We were taken on an excursion this afternoon to Kirschberg, a medieval town in the outskirts of Schwabisch Hall. In typical fashion, the buildings were beautifully preserved, as Germany really appreciates the historical value and cultural significance of its past.
Our second stop was a visit to one of Germany’s model farms. It grows the maize and the hay to feed the cattle, and the cattle are grown for meat. It is cheaper to import beef from other countries to Germany, but the farmer can sell his meat at a higher price because of its flavor.
The farm used to produce alcohol but it became too expensive to produce. They have a new operation that processes methane for bio-fuel. Nearly every sloped roof I could see in the farming areas were packed with solar panels, and windmills are also located in the area to create electricity.
The second part of our excursion outside of town was at the Freilandmuseum of Schwäbisch Hall. Located in Hohenlohe, it is one of the seven open-air museums in the area. It is similar to Williamsburg, where period buildings are shown in their natural environment. Buildings were moved here from elsewhere to preserve them. We saw an early medieval farm house and a more recent one from the 19th century. We also visited a school house, where our instructor gave us a lesson on the present tense. He read us what the teachers would tell the students to discipline them. Corporal punishment was the name of the day–see “the White Ribbon”, a chilling film about a family in rural Germany by award-winning film director Michael Haneke.
The buildings showed the construction of the walls. Twigs were carefully cut and sorted to be consistently equal in size, and then they were placed between the posts and studs. The straw and mud plaster was used to fill in the gaps, and then plaster and paint was added over the walls. Early buildings were built of stone to avoid the eternal fear of fire, but eventually the materials were organized better to concentrate the use of stone in the basement for cooling and storage of food over the winter, and then placing the living quarters over the stone level to keep the house warm. Stone and iron were used in the cooking or hearth area to protect it from catching on fire.
If it wasn’t fire, the next greatest fear of any family was poor health. Of 15 children, half or more died in the 19th Century. Families had to live together for economies of scale and to look after the children. As mentioned in other historical tours, hygiene was very poor and people did not wash for a year. There was very poor sanitation and waste treatment. Like in the Rothenburg-ob-der-Tauber Midnite Watchman tour, Schwabisch Hall had its alleys full of waste that was thrown out the windows of the houses. Wealthier people lived at the top of the steep hill so all the waste washed or slid down the hill to the river. So the poor got the worst of the lot. This contributed to the disease and infestation that baffled and plagued generations of farmers and city dwellers alike. I woke up just in time to notice that tour attendees tend to get pretty lethargic, until the stories about gore and horror get mentioned. Everyone perks up and pays attention intently. It must be trick the tour guides use to give everyone a jolt and reminder to achtung. Unfortunately, I’d heard it before.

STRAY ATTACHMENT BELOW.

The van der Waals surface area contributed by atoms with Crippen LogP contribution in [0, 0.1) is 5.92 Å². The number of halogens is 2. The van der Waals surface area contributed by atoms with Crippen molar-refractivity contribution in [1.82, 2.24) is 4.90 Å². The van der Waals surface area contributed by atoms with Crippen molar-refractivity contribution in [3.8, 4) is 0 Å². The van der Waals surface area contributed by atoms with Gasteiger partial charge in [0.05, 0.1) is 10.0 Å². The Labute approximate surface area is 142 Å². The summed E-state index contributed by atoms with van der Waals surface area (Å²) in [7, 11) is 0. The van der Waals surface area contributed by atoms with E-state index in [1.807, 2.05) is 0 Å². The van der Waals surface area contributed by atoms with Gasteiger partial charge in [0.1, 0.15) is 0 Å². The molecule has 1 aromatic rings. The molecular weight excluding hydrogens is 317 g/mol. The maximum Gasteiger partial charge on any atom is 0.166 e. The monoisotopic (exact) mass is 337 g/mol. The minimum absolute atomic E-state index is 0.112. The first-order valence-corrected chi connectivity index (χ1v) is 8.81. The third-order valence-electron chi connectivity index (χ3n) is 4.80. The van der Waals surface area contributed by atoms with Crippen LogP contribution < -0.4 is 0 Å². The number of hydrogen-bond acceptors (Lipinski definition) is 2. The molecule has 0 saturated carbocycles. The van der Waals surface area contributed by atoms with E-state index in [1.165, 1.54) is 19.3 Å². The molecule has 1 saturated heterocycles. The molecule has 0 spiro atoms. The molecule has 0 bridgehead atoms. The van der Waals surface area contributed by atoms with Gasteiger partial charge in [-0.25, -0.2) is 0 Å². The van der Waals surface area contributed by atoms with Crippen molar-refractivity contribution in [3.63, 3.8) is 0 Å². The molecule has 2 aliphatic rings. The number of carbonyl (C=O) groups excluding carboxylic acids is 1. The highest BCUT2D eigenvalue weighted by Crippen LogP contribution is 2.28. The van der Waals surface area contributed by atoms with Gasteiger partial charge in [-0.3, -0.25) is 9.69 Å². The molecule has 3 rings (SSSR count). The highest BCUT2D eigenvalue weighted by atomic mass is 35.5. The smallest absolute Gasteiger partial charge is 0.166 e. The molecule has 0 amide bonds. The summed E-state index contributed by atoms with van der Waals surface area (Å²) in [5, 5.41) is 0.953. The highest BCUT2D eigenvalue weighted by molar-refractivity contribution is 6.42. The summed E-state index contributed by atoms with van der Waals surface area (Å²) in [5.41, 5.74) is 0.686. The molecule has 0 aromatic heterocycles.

We were treated to a specialty of the area known as “Wibele”, tiny tiny waffle-like coated snacks that look like mini macaroons. I confess that they were more delicious than they look. Our teacher told us it was a highlight that he remembers as a child. The schwein shown in the picture below is also known to be a specialty of the area. Its black head indicates that it was bred from another pig and it yields a distinct and delicious pork flavor.
I’m trying really hard not to overeat, so I am buying food from the supermarket and even tried cooking in the guest house kitchen tonite. I buy the usual fruit, granola and yogurt for breakfast, and conjured up some twistee noodles with garlic, olive oil, and tomatoes for a tasty home-cooked meal. I have been making sandwiches for lunch with delicious aromatic schinken ham and Swiss cheese and arugula on a fresh brot. Sorry foodies, no pictures to brag about for awhile. You’ll probably have to wait until I get to New York.
Finally, here’s a stray photo of our classroom, for those contemplating doing this program in the future:
If you are the adventurous type, like meeting people, and living a spartan life, I highly recommend this program to you. You also get to learn a delightful language that is full of grace, elegance, and structure.
(Featured Photo, above: our class Mascot “Goethie”, from the Schwabisch pig shown in the background. They have black heads and bottoms, just like the stuffed one shown.)